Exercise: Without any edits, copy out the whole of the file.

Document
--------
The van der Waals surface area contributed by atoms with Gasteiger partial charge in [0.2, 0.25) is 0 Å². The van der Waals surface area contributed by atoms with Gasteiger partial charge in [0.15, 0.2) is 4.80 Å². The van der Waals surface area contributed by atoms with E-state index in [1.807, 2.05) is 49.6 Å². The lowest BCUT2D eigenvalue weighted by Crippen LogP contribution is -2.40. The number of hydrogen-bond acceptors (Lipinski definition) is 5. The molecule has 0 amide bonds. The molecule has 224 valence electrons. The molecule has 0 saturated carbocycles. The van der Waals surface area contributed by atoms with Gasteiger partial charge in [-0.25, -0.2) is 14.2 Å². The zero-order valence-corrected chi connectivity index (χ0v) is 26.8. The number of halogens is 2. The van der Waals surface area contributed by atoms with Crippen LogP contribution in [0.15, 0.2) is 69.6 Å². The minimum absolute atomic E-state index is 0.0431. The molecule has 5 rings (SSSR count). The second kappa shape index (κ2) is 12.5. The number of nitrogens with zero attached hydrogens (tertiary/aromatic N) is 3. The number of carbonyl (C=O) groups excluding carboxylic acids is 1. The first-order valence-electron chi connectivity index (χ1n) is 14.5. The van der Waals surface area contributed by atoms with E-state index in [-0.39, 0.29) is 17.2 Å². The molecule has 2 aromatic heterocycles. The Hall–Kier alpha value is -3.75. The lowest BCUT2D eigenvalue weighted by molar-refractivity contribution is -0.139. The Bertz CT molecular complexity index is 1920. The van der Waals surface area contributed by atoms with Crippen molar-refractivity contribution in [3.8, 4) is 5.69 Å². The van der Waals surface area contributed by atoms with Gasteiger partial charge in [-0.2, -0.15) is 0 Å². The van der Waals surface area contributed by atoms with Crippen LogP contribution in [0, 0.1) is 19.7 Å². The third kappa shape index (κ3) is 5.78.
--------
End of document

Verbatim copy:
The van der Waals surface area contributed by atoms with Gasteiger partial charge in [0.2, 0.25) is 0 Å². The van der Waals surface area contributed by atoms with Gasteiger partial charge in [0.15, 0.2) is 4.80 Å². The van der Waals surface area contributed by atoms with E-state index in [1.807, 2.05) is 49.6 Å². The lowest BCUT2D eigenvalue weighted by Crippen LogP contribution is -2.40. The number of hydrogen-bond acceptors (Lipinski definition) is 5. The molecule has 0 amide bonds. The molecule has 224 valence electrons. The molecule has 0 saturated carbocycles. The van der Waals surface area contributed by atoms with Gasteiger partial charge in [-0.25, -0.2) is 14.2 Å². The zero-order valence-corrected chi connectivity index (χ0v) is 26.8. The number of halogens is 2. The van der Waals surface area contributed by atoms with Crippen LogP contribution in [0.15, 0.2) is 69.6 Å². The minimum absolute atomic E-state index is 0.0431. The molecule has 5 rings (SSSR count). The second kappa shape index (κ2) is 12.5. The number of nitrogens with zero attached hydrogens (tertiary/aromatic N) is 3. The number of carbonyl (C=O) groups excluding carboxylic acids is 1. The first-order valence-electron chi connectivity index (χ1n) is 14.5. The van der Waals surface area contributed by atoms with E-state index in [-0.39, 0.29) is 17.2 Å². The molecule has 2 aromatic heterocycles. The Hall–Kier alpha value is -3.75. The lowest BCUT2D eigenvalue weighted by molar-refractivity contribution is -0.139. The Bertz CT molecular complexity index is 1920. The van der Waals surface area contributed by atoms with Crippen molar-refractivity contribution in [3.8, 4) is 5.69 Å². The van der Waals surface area contributed by atoms with Gasteiger partial charge in [-0.2, -0.15) is 0 Å². The van der Waals surface area contributed by atoms with Crippen LogP contribution in [0, 0.1) is 19.7 Å². The third kappa shape index (κ3) is 5.78.